& # 039; Bring it! & # 039; Booker says he is willing to face the overthrow of the Senate by releasing Kavanaugh's racial profiling document

This is the closest thing I'll probably have to a

The Senate Judiciary Committee erupted in angry confrontations on the final day of confirmation of Supreme Court nominee Brett Kavanaugh, and Senator Cory Booker said he would face possible expulsion by disclosing a document that is considered confidential.

"This is the closest I'll probably get to a" I'm a Spartacus moment, "Booker said, referring to the Hollywood classic about a slave revolt in ancient Rome.

The New Jersey Democrat identified a Kavanaugh document related to racial discrimination among the tens of thousands of people considered "confidential from the committee", which means that senators can see them but have not made themselves known to the public. public before the hearing.

"I understand that the sanction comes with the possible expulsion of the Senate," Booker told his colleagues.

"This is the closest I'll likely have of a" I'm a Spartacus moment, "said New Jersey Senator Cory Booker, who said that, in his own version, he will publish a document of" confidential committee ". about the racial profile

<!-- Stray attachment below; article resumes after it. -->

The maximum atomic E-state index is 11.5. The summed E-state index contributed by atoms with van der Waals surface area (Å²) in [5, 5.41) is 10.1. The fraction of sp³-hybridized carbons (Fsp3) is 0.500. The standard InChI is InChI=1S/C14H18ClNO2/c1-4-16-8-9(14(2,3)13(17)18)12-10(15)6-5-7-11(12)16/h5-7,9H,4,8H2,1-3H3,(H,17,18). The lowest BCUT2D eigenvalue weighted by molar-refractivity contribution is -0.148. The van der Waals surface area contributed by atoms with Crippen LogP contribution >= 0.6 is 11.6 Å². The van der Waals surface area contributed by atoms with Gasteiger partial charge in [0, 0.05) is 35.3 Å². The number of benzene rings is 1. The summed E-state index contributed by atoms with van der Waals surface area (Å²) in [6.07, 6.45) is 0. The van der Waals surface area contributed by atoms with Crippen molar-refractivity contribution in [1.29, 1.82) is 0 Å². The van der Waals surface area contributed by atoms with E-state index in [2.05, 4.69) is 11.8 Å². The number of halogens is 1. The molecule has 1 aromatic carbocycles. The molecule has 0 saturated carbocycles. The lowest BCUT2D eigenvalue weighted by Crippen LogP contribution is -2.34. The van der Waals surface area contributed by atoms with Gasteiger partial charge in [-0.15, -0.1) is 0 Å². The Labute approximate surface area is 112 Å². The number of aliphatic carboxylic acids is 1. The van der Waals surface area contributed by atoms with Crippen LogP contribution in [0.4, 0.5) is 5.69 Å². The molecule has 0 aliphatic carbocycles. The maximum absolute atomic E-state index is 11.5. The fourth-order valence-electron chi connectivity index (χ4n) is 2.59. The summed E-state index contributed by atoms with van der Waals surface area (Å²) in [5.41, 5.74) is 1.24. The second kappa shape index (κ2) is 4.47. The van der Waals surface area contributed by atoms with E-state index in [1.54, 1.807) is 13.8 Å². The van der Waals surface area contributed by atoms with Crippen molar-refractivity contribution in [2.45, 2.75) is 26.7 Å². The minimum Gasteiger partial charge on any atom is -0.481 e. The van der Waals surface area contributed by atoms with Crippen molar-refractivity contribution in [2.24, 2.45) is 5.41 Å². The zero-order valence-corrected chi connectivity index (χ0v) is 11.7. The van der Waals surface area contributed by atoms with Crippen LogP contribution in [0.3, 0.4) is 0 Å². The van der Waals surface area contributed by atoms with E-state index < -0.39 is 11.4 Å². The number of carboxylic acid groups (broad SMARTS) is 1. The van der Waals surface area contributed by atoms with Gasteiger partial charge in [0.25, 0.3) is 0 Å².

Republican Sen. John Cornyn became entangled with Booker, saying he "knowingly violated the rules."

"I understand the consequences," Booker replied.

"I knowingly violated the rules that were established, I was told that the committee's confidential rules have no consequences, so, sir, I come from a long list like all of us, as Americans, to understand what that type of civil disobedience is and understand the I'm here before your process is over, I'm going to launch the email about racial profiling, "said Booker, a possible presidential candidate.

"I understand that the fine comes with the potential expulsion of the Senate, and if Senator Cornyn believes that I violated the Senate's rules, I openly invite and accept the consequences of my team launching that email at this time."

Senate Majority Leader John Cornyn read the permanent rules of the Senate and called Booker's actions "improper."